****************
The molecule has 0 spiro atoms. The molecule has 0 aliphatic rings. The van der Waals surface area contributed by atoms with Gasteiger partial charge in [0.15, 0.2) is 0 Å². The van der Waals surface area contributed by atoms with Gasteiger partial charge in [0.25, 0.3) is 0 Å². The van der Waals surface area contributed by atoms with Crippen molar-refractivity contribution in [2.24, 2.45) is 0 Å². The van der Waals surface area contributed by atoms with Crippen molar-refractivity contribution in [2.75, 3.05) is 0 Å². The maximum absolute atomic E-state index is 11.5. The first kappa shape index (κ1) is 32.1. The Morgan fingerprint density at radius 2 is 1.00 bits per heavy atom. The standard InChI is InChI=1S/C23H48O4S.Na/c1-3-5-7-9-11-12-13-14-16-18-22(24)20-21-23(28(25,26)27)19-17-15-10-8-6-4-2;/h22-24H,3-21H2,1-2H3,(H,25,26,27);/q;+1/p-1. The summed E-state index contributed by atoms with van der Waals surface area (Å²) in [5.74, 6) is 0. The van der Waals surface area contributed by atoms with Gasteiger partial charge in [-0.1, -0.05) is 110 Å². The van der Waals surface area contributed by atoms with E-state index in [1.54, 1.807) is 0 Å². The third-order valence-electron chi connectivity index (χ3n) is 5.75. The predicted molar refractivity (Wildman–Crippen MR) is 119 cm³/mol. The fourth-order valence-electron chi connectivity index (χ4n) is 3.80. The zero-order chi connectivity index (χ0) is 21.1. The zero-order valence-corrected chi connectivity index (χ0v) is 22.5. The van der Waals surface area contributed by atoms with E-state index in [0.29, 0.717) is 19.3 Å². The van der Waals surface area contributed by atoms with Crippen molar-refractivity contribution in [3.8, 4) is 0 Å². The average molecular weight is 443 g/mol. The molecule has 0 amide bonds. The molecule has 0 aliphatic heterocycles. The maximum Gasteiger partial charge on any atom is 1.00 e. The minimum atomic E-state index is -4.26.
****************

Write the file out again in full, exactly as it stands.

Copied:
The molecule has 0 spiro atoms. The molecule has 0 aliphatic rings. The van der Waals surface area contributed by atoms with Gasteiger partial charge in [0.15, 0.2) is 0 Å². The van der Waals surface area contributed by atoms with Gasteiger partial charge in [0.25, 0.3) is 0 Å². The van der Waals surface area contributed by atoms with Crippen molar-refractivity contribution in [2.24, 2.45) is 0 Å². The van der Waals surface area contributed by atoms with Crippen molar-refractivity contribution in [2.75, 3.05) is 0 Å². The maximum absolute atomic E-state index is 11.5. The first kappa shape index (κ1) is 32.1. The Morgan fingerprint density at radius 2 is 1.00 bits per heavy atom. The standard InChI is InChI=1S/C23H48O4S.Na/c1-3-5-7-9-11-12-13-14-16-18-22(24)20-21-23(28(25,26)27)19-17-15-10-8-6-4-2;/h22-24H,3-21H2,1-2H3,(H,25,26,27);/q;+1/p-1. The summed E-state index contributed by atoms with van der Waals surface area (Å²) in [5.74, 6) is 0. The van der Waals surface area contributed by atoms with Gasteiger partial charge in [-0.1, -0.05) is 110 Å². The van der Waals surface area contributed by atoms with E-state index in [1.54, 1.807) is 0 Å². The third-order valence-electron chi connectivity index (χ3n) is 5.75. The predicted molar refractivity (Wildman–Crippen MR) is 119 cm³/mol. The fourth-order valence-electron chi connectivity index (χ4n) is 3.80. The zero-order chi connectivity index (χ0) is 21.1. The zero-order valence-corrected chi connectivity index (χ0v) is 22.5. The van der Waals surface area contributed by atoms with E-state index in [0.29, 0.717) is 19.3 Å². The van der Waals surface area contributed by atoms with Crippen molar-refractivity contribution in [3.8, 4) is 0 Å². The average molecular weight is 443 g/mol. The molecule has 0 amide bonds. The molecule has 0 aliphatic heterocycles. The maximum Gasteiger partial charge on any atom is 1.00 e. The minimum atomic E-state index is -4.26.